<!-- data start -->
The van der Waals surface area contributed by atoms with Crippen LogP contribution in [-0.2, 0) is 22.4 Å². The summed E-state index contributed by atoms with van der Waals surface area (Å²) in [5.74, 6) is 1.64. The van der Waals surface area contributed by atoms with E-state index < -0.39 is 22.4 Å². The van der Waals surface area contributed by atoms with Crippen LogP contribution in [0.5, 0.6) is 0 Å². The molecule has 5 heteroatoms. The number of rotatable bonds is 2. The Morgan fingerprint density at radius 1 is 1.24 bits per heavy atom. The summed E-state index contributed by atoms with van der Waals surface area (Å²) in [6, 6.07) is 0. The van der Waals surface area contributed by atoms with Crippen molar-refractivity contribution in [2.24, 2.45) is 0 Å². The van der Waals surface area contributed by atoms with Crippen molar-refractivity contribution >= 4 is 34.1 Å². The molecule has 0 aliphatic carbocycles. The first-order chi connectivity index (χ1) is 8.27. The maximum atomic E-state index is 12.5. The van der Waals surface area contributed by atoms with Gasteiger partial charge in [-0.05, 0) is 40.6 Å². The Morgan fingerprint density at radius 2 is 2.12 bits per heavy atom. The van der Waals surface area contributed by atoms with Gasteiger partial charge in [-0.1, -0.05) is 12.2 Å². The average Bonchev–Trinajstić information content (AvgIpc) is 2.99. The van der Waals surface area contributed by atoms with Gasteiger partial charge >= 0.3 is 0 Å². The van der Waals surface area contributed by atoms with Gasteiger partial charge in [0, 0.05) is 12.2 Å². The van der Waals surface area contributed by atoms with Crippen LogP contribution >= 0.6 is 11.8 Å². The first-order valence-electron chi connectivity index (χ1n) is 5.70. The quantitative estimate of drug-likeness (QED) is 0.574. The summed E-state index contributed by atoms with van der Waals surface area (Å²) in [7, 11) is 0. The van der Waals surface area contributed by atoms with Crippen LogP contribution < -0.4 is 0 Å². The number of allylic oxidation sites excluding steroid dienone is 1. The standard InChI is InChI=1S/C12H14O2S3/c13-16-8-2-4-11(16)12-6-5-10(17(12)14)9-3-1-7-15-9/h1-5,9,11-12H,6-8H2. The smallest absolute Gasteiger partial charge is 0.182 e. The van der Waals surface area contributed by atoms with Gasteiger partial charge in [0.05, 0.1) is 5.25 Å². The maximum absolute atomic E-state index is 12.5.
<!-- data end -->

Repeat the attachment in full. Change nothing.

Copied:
The van der Waals surface area contributed by atoms with Crippen LogP contribution in [-0.2, 0) is 22.4 Å². The summed E-state index contributed by atoms with van der Waals surface area (Å²) in [5.74, 6) is 1.64. The van der Waals surface area contributed by atoms with E-state index < -0.39 is 22.4 Å². The van der Waals surface area contributed by atoms with Crippen LogP contribution in [0.5, 0.6) is 0 Å². The molecule has 5 heteroatoms. The number of rotatable bonds is 2. The Morgan fingerprint density at radius 1 is 1.24 bits per heavy atom. The summed E-state index contributed by atoms with van der Waals surface area (Å²) in [6, 6.07) is 0. The van der Waals surface area contributed by atoms with Crippen molar-refractivity contribution in [2.24, 2.45) is 0 Å². The van der Waals surface area contributed by atoms with Crippen molar-refractivity contribution >= 4 is 34.1 Å². The molecule has 0 aliphatic carbocycles. The first-order chi connectivity index (χ1) is 8.27. The maximum atomic E-state index is 12.5. The van der Waals surface area contributed by atoms with Gasteiger partial charge in [-0.05, 0) is 40.6 Å². The Morgan fingerprint density at radius 2 is 2.12 bits per heavy atom. The van der Waals surface area contributed by atoms with Gasteiger partial charge in [-0.1, -0.05) is 12.2 Å². The average Bonchev–Trinajstić information content (AvgIpc) is 2.99. The van der Waals surface area contributed by atoms with Gasteiger partial charge >= 0.3 is 0 Å². The van der Waals surface area contributed by atoms with Gasteiger partial charge in [0, 0.05) is 12.2 Å². The van der Waals surface area contributed by atoms with Crippen LogP contribution >= 0.6 is 11.8 Å². The first-order valence-electron chi connectivity index (χ1n) is 5.70. The quantitative estimate of drug-likeness (QED) is 0.574. The summed E-state index contributed by atoms with van der Waals surface area (Å²) in [7, 11) is 0. The van der Waals surface area contributed by atoms with Crippen LogP contribution < -0.4 is 0 Å². The number of allylic oxidation sites excluding steroid dienone is 1. The standard InChI is InChI=1S/C12H14O2S3/c13-16-8-2-4-11(16)12-6-5-10(17(12)14)9-3-1-7-15-9/h1-5,9,11-12H,6-8H2. The smallest absolute Gasteiger partial charge is 0.182 e. The van der Waals surface area contributed by atoms with Gasteiger partial charge in [0.05, 0.1) is 5.25 Å². The maximum absolute atomic E-state index is 12.5.